There is a photograph of me aged 2½ holding my newborn baby sister. I am apparently delighted, and smiling for the camera. What you cannot see is me weeing on that sofa. Oh yes! A small, silent act of defiance in the face of the arrival of this tiny impostor who has turned my world upside down.
There is a trend, in some circles, for choosing, at the start of a new year, a word to shape you and your year, to carry with you, and be encouraged or challenged by. It is the kind of thing I instinctively rebel against: afraid of being limited, rather than liberated by one word; afraid also, I suspect, that, based on past experiences, any hopes, dreams or vision I may have for my life are likely to be derailed and disappointed. Looking ahead is too uncertain. Life works best when I live in the now and try to make today the best it can possibly be. However, for the last few weeks a phrase has stuck with me: small acts of defiance.
For all of my adult life I have been limited by a severe neuroimmune illness (ME – Myalgic Encephalomyelitis). There is no fighting, in any conventional sense of the word, an illness whose defining feature – and this is now backed up by research – is that it is made worse by exertion and activity. Following advice to ‘fight it’ (ignore symptoms, keep active, and push through the pain) for the first 4½ years resulted in me becoming housebound, practically bedridden, and a wheelchair-user, and is almost certainly the reason why, 34 years on, I am still severely affected.
The popular narrative of heroic and inspiring sick and disabled people defying the odds and undertaking amazing feats despite their serious illness is problematic. This is the acceptable face of chronic illness: the sick/disabled person as hero/inspiration. These are the sufferers of chronic illness we see on social media, in our newspapers, and on our TV screens: running marathons, travelling the world, starting charities or campaigns, writing books, changing the world from their beds. Where does that leave those of us for whom the most heroic thing we may do today is to make ourselves lunch, or even just, somehow, survive the day? It is easy to feel inadequate and useless – as if I cannot even do this being ill thing properly.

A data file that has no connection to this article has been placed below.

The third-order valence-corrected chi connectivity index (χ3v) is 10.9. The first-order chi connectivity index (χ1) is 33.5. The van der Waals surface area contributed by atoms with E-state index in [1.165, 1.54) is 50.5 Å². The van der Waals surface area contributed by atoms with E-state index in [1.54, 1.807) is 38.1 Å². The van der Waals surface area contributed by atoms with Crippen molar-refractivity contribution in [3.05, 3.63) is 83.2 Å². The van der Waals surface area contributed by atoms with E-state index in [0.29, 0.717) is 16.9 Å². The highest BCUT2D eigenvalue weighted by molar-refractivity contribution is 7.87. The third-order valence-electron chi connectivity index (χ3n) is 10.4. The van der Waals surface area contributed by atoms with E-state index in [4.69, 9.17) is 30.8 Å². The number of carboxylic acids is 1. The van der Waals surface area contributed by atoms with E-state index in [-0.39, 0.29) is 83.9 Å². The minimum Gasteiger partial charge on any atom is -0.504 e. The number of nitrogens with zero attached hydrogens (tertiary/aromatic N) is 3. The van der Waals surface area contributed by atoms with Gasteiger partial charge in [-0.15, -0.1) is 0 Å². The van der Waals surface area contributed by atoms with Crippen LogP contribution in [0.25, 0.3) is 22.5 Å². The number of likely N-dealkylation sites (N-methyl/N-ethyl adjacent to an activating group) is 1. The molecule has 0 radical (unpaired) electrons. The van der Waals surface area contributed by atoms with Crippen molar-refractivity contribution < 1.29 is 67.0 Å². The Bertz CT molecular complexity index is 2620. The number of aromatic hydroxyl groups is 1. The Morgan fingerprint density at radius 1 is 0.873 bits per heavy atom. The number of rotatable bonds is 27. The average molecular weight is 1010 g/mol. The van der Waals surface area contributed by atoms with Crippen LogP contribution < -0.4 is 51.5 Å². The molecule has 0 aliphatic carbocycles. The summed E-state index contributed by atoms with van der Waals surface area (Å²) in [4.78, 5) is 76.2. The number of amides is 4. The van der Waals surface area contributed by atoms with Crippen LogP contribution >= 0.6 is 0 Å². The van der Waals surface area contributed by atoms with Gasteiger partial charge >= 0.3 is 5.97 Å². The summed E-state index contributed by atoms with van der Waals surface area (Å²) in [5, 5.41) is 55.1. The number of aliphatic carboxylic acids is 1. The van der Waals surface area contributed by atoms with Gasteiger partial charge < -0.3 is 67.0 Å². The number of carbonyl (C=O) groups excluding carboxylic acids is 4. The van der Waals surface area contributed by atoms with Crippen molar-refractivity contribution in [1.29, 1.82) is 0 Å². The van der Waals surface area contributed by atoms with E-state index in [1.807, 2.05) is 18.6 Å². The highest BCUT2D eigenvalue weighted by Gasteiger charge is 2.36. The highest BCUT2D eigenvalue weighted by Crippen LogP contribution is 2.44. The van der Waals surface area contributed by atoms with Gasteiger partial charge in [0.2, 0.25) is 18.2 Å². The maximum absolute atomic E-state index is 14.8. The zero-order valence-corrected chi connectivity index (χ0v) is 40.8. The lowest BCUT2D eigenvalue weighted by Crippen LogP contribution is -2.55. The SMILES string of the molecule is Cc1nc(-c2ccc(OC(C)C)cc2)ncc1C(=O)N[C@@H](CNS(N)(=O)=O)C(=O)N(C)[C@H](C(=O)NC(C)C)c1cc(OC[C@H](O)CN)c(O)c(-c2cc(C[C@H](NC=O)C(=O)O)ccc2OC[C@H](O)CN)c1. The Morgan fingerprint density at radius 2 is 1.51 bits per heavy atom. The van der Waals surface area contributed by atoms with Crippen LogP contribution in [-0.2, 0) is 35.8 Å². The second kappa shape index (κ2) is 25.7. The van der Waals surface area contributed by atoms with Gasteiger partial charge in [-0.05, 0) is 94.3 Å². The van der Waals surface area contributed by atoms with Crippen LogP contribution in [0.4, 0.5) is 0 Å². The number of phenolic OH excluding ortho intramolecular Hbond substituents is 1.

I have started seeing basic everyday tasks as ‘small acts of defiance’ when they are done in the face of an illness that makes every one of them feel like climbing Everest. If today’s ‘activity’ consists only of getting dressed and eating three meals I make sure I eat food I enjoy, and wear nice clothes. (I don’t care if nobody else can see, I feel a lot better about myself and my life if I am wearing a dress rather than pyjamas. I love wearing dresses. I will defiantly wear them in bed and lying on the sofa and people can think what they like.) On the worst days thinking up small ways of making the day feel better feels like a victory. Suddenly I have choices in a situation where it seemed I had none.
Finding different ways of doing things I love and which I’m in danger of losing also feels like defiance. A fruit tart that has taken me a fortnight to make feels like a far greater achievement than when I could do one in a couple of days. And continuing to go to church even though it usually involves using a wheelchair and lying on a ‘bed’ at the back is a regular act of defiance.
At the start of December I lost, pretty much overnight, any capacity for reading, watching TV, using screens or tolerating light. After a week of living in the dark I had a meltdown about the hideousness, unfairness and scariness of it all, but once clergy, my GP, and friends had joined forces and scraped me off the floor I defiantly set about thinking of as many things as possible that I could do lying down with my eyes shut.
Finding myself composing blog posts in my head and dictating them into my iPad was unexpected. Starting (with help) an actual blog last week, at a time when my screen and reading capacity are still extremely limited, even more so. A great big huge act of defiance.
Small acts of defiance can lead us to surprising and unexpected places. (Don’t wee on the sofa though. That just makes you wet and smelly!)